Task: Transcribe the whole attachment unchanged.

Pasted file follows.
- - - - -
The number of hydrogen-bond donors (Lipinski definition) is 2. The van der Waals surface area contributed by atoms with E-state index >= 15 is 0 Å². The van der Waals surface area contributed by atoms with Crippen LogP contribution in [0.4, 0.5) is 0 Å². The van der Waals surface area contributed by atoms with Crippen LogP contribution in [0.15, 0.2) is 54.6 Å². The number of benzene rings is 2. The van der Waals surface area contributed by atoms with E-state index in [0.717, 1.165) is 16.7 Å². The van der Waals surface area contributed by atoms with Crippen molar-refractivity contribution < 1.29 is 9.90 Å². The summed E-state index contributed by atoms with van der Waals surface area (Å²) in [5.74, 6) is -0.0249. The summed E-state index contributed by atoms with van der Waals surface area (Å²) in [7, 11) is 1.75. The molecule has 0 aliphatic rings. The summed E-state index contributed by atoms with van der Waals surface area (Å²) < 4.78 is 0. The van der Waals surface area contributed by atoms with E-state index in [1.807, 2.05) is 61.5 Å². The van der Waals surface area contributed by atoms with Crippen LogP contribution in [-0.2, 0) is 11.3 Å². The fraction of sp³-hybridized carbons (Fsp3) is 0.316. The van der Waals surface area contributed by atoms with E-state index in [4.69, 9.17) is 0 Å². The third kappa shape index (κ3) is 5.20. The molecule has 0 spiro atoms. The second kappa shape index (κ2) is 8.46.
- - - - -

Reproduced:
The number of hydrogen-bond donors (Lipinski definition) is 2. The van der Waals surface area contributed by atoms with E-state index >= 15 is 0 Å². The van der Waals surface area contributed by atoms with Crippen LogP contribution in [0.4, 0.5) is 0 Å². The van der Waals surface area contributed by atoms with Crippen LogP contribution in [0.15, 0.2) is 54.6 Å². The number of benzene rings is 2. The van der Waals surface area contributed by atoms with E-state index in [0.717, 1.165) is 16.7 Å². The van der Waals surface area contributed by atoms with Crippen molar-refractivity contribution < 1.29 is 9.90 Å². The summed E-state index contributed by atoms with van der Waals surface area (Å²) in [5.74, 6) is -0.0249. The summed E-state index contributed by atoms with van der Waals surface area (Å²) in [7, 11) is 1.75. The molecule has 0 aliphatic rings. The summed E-state index contributed by atoms with van der Waals surface area (Å²) < 4.78 is 0. The van der Waals surface area contributed by atoms with E-state index in [1.807, 2.05) is 61.5 Å². The van der Waals surface area contributed by atoms with Crippen LogP contribution in [-0.2, 0) is 11.3 Å². The fraction of sp³-hybridized carbons (Fsp3) is 0.316. The van der Waals surface area contributed by atoms with E-state index in [4.69, 9.17) is 0 Å². The third kappa shape index (κ3) is 5.20. The molecule has 0 spiro atoms. The second kappa shape index (κ2) is 8.46.